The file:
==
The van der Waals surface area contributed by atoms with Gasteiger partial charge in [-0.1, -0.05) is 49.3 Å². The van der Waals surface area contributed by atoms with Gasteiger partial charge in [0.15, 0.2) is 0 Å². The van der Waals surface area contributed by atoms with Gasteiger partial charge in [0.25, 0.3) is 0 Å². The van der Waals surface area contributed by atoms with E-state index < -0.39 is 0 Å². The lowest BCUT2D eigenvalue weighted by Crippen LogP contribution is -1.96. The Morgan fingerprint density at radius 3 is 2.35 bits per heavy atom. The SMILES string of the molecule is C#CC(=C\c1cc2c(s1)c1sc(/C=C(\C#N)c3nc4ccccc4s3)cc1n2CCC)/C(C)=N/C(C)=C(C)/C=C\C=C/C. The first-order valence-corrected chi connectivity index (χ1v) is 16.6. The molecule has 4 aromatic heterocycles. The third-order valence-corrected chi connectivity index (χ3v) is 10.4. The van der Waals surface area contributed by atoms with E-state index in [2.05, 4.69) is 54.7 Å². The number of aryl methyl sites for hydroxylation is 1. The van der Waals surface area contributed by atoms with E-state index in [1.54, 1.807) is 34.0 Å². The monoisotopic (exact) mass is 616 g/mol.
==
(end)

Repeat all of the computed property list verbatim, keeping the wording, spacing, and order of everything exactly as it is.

The van der Waals surface area contributed by atoms with Gasteiger partial charge in [-0.1, -0.05) is 49.3 Å². The van der Waals surface area contributed by atoms with Gasteiger partial charge in [0.15, 0.2) is 0 Å². The van der Waals surface area contributed by atoms with Gasteiger partial charge in [0.25, 0.3) is 0 Å². The van der Waals surface area contributed by atoms with E-state index < -0.39 is 0 Å². The lowest BCUT2D eigenvalue weighted by Crippen LogP contribution is -1.96. The Morgan fingerprint density at radius 3 is 2.35 bits per heavy atom. The SMILES string of the molecule is C#CC(=C\c1cc2c(s1)c1sc(/C=C(\C#N)c3nc4ccccc4s3)cc1n2CCC)/C(C)=N/C(C)=C(C)/C=C\C=C/C. The first-order valence-corrected chi connectivity index (χ1v) is 16.6. The molecule has 4 aromatic heterocycles. The third-order valence-corrected chi connectivity index (χ3v) is 10.4. The van der Waals surface area contributed by atoms with E-state index in [2.05, 4.69) is 54.7 Å². The number of aryl methyl sites for hydroxylation is 1. The van der Waals surface area contributed by atoms with E-state index in [1.54, 1.807) is 34.0 Å². The monoisotopic (exact) mass is 616 g/mol.